Israeli Official: New Missile-Defense System Shoots Down Palestinian Rocket

Israel's defense minister says the military has activated a new missile-defense system for the first time, and officials believe it successfully shot down an incoming Palestinian rocket.

Ehud Barak said the Iron Dome fired at a rocket launched from Gaza. He said it appeared to have scored a direct hit, though officials were still waiting for final confirmation.

The Israel-developed Iron Dome system has raised hopes in Israel that the army can find a solution to halt years of Palestinian rocket fire.

Israel deployed the first Iron Dome battery just a few weeks ago as tensions with Gaza militants were rising. Officials have warned the technology is young, and the system will not fully protect Israeli cities.

In what appears to be a clear escalation of the Hamas-Israel cross-border attacks along the Gaza Strip, a possible anti-tank weapon fired by militants hit a school bus that just minutes before had dropped off 30 children.

Two people were wounded in the attack on the bus, including one critically, Israeli officials said. For the next two hours the area came under heavy rocket and mortar attacks from Gaza.

Since the 2009 Gaza war, Hamas, which controls the strip, and Israel have had a hot truce that sees a few rockets a week fired by militants and then a retaliatory strike by Israeli’s Air Force on militant training camps. In the past week, Israel stepped up its attacks, killing a suspected Hamas leader in a missile strike on his car and blowing up several key smuggling tunnels.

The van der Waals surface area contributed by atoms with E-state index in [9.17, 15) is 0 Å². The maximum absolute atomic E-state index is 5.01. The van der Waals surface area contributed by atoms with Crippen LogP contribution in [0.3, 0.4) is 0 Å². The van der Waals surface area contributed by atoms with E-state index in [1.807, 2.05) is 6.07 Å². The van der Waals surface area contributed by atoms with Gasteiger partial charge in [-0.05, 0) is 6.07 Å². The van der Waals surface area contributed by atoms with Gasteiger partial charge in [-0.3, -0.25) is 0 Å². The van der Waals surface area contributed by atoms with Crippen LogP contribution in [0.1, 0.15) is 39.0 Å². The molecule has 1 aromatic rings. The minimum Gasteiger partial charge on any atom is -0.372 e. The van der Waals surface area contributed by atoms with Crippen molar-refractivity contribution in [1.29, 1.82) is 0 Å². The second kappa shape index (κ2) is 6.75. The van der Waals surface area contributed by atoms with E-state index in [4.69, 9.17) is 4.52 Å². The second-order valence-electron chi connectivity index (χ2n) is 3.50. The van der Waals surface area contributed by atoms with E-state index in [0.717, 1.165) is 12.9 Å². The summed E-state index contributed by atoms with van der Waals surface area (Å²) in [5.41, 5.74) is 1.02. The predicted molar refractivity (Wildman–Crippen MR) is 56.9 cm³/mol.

Israel has been warning that Hamas is accruing more sophisticated weaponry and the damaged bus shows a large hole near the engine consistent with a guided missile. This would be the first time Gaza strip militants have used such a weapon that would have been smuggled into the Gaza Strip presumably from Syria or Iran. Israel recently intercepted a container ship in the Mediterranean Sea containing tons of Iranian weapons it said was destined for Gaza and just a few days ago the country of Sudan accused Israel of a nighttime missile raid from the Red Sea that left at least one accused Hamas leader and a weapons smuggler dead.

Today’s attack appears to be coordinated with rocket and mortar teams that shelled southern Israel in the hours after the bus attack, but succeeded only in hitting an empty house.

Within minutes of the attack Israeli jets pounded a number of a Gaza Strip targets, attacks that often also result in civilian casualties.

One series of airstrikes and tank fire against Hamas targets across the border killed five people and wounded 31 others, including four critically, said Palestinian health official Adham Abu Salmiya.

Yesterday a pregnant Palestinian woman was injured during an IDF attack.

Palestinian officials reported that Israeli tanks and bulldozers were positioned on the Israel-Gaza border and that Hamas leader Ismail Haniyeh was making calls to leaders in Egypt, Turkey and Qatar appealing for their intervention.

Prime Minister Benjamin Netanyahu said that Israel will take any action necessary in the Gaza Strip.

"We hope this situation will be contained but we will not shy away from taking all the necessary action, offensive and defensive, to protect our country and to protect our citizens," Netanyahu said, according to Reuters.

Since the 2008-2009 Gaza war both sides have maintained a hot truce with the occasional Kassam and mortar attack breaking the peace in Southern Israel, followed by an IAF strike in Gaza. Both Hamas and the Israelis say they don’t want to escalate the situation to another war with sustained rocket fire and an Israeli incursion by ground forces into the Gaza Strip.

However, in the past month the reciprocity multiplier appears to be growing as both sides are responding to each others' attacks.

The Associated Press and Fox News' Leland Vittert contributed to this report.